There is a lot more on offer other than silverware as Bohemians and St Patrick's Athletic come face-to-face in the final of this year’s FAI Cup.
For Bohemians, victory will bring with it the prestige and prize money of European football in 2022, having missed out on an automatic place by finishing fifth in the league.
For St Pat’s, European football was already secured following their fine second-place finish in the Premier Division table, so a win against the Dublin rivals will bring belief to the club that they are back among the contenders in the League of Ireland and will act as a springboard to begin their title challenge on the front foot next season.
The Inchicore side last won the league in 2013 and secured the FAI Cup the following season, breaking a 53-year hoodoo since their last success, so while their fans have hardly been starved of success – they also won the League Cup in 2015 and 2016 – the club has been undergoing a rebuilding phase over the last few seasons.
And it must be said that the current Saints regime, guided by a young, stylish manager in Stephen O’Donnell, and emphasising the importance of giving youth its chance as a result of a strong underage structure, mirrors, to a certain extent, what is going on down the Luas line at Shamrock Rovers.
The Hoops have now won back-to-back league titles having established themselves as the best team in the country. However, their FAI Cup final success in 2019 was certainly one of the most important aspects in terms of instilling belief in the players to dethrone Dundalk as the league’s kingpins.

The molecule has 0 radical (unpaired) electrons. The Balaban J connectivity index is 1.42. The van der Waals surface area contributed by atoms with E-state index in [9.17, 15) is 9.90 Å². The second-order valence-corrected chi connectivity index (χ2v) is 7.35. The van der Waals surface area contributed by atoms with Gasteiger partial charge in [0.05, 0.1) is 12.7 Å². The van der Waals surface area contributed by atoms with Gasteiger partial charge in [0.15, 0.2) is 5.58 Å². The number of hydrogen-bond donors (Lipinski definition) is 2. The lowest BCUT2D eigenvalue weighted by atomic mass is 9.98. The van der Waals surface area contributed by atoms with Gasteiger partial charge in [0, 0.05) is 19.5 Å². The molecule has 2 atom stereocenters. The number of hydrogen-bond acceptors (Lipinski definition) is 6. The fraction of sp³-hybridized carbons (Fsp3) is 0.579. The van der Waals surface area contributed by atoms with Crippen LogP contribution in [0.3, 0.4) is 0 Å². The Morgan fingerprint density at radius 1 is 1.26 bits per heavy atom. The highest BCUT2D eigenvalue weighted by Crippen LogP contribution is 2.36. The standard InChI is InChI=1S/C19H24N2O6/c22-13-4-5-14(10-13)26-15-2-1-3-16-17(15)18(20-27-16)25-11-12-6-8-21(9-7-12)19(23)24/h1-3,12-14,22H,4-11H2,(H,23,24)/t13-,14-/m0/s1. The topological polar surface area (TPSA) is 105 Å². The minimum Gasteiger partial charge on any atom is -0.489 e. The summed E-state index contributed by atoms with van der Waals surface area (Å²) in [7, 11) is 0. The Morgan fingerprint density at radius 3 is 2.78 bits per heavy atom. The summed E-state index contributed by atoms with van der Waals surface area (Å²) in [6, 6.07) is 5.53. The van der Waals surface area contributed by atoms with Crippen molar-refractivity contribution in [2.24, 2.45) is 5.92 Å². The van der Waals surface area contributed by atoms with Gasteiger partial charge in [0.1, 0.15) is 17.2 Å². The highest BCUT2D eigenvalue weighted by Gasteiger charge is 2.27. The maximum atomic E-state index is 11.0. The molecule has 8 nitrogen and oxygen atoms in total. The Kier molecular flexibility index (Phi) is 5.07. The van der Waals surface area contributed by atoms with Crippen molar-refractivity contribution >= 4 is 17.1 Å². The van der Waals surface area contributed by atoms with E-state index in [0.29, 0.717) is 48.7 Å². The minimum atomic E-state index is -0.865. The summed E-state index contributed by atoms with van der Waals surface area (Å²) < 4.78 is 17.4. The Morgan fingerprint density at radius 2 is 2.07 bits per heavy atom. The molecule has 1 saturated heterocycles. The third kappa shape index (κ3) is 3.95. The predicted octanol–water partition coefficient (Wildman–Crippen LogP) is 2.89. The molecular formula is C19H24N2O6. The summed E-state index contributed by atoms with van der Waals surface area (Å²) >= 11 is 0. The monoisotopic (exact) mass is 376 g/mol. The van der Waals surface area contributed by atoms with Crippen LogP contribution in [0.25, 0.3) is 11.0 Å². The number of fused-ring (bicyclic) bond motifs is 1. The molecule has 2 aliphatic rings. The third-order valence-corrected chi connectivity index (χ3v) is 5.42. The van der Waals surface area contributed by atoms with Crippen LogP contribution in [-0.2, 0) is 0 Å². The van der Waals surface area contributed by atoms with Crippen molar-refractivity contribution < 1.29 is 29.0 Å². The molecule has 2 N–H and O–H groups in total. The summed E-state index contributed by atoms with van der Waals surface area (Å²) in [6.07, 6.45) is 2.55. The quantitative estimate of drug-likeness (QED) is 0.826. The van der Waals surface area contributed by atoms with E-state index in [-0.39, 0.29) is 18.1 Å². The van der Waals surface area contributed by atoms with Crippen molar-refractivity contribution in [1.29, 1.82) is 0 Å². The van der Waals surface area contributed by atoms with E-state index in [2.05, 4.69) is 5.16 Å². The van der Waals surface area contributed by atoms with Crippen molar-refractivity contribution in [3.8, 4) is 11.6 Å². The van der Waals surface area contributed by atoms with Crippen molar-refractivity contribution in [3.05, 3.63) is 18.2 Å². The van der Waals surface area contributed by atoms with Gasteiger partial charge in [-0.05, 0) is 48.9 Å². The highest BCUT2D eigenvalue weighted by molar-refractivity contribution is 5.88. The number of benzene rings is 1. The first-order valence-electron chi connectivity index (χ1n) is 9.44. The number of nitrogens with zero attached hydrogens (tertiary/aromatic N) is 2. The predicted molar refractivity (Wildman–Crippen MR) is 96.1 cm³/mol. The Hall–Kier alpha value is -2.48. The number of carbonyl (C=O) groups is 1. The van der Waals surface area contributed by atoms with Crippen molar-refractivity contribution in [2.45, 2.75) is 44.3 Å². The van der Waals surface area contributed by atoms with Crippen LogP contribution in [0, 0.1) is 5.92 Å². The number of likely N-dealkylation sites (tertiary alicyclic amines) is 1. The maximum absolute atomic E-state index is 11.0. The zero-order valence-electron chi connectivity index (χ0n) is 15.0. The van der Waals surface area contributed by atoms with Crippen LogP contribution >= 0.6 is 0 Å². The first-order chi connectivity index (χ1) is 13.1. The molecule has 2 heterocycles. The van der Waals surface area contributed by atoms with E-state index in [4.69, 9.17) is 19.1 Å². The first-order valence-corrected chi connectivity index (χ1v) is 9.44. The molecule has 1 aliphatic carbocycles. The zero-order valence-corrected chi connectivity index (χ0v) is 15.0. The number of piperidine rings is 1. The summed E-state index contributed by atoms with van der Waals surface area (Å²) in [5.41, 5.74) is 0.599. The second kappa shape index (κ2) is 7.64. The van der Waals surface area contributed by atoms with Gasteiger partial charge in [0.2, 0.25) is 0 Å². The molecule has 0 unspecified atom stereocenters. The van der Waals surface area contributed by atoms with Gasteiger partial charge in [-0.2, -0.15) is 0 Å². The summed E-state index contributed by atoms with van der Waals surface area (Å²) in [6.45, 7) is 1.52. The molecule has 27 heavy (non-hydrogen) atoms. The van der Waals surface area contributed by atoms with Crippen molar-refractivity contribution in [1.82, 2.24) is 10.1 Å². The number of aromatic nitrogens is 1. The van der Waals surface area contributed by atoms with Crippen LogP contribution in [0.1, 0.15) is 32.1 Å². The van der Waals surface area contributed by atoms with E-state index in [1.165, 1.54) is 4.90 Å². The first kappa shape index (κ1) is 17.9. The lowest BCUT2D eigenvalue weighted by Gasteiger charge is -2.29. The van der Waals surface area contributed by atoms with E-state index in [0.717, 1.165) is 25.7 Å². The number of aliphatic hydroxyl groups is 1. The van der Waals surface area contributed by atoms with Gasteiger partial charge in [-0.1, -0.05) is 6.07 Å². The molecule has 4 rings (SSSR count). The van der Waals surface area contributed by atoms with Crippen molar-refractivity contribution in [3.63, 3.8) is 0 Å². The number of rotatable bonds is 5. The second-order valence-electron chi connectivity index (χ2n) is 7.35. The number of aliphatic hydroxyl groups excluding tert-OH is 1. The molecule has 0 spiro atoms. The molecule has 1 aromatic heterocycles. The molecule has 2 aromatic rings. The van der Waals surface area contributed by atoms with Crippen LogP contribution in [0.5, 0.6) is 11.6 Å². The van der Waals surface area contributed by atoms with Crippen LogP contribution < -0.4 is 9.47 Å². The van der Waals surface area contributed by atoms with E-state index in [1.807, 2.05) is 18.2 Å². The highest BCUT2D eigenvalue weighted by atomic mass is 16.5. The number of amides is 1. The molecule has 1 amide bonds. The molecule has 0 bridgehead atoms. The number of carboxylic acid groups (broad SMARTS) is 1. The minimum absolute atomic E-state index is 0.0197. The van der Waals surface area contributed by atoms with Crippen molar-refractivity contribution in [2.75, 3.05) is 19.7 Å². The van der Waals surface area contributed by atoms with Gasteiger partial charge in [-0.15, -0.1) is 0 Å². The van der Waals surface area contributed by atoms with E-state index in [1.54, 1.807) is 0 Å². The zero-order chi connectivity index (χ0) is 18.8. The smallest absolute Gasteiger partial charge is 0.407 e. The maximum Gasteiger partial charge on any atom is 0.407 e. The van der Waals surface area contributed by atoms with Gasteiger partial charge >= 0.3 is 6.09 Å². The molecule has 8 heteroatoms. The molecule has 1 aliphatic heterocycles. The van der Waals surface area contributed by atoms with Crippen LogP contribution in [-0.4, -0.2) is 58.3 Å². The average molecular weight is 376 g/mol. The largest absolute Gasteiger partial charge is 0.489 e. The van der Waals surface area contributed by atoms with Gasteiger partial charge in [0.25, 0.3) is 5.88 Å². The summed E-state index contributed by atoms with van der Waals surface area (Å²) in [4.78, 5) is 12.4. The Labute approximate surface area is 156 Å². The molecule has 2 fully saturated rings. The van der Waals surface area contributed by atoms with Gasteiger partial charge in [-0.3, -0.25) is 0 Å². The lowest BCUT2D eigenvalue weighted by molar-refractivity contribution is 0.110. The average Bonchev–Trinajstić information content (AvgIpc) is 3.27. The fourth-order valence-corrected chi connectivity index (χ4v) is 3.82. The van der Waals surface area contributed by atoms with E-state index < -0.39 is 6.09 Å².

The Saints' season has been long wound down, since falling too far off Rovers in the table, and while that could suggest that it will be harder for the team to get up for this one-off encounter, the progress over the past 12 months would suggest that O’Donnell will have the team primed and will treat it as the beginning of the new campaign.
Bohemians, on the other hand, are dealing with that unnerving situation where certain players are not signed up for the new season and it could prove an unwelcome distraction ahead of the final.
However, the entire squad knows the significance of what is on offer and having experienced some great European nights during the summer, while also playing on the hallowed turf of Lansdowne Road, they should be extra-motivated to ensure that there is plenty to look forward to next season.
Keith Long’s side have rightly received praise in recent seasons for their ability to compete in the top half of the table while working on a smaller budget than some of their competitors.
This season, however, questions must be asked as to how the team could not manage to finish higher than fifth place, with the manager admitting during the week that his side "dropped a lot of points from winning positions late in games".
You only have to look at the results that the Gypsies conjured up against arch rivals and league champions Rovers, combined with the performances on the European stage against quality opposition, to wonder how they were not able to at least compete for a top-three finish.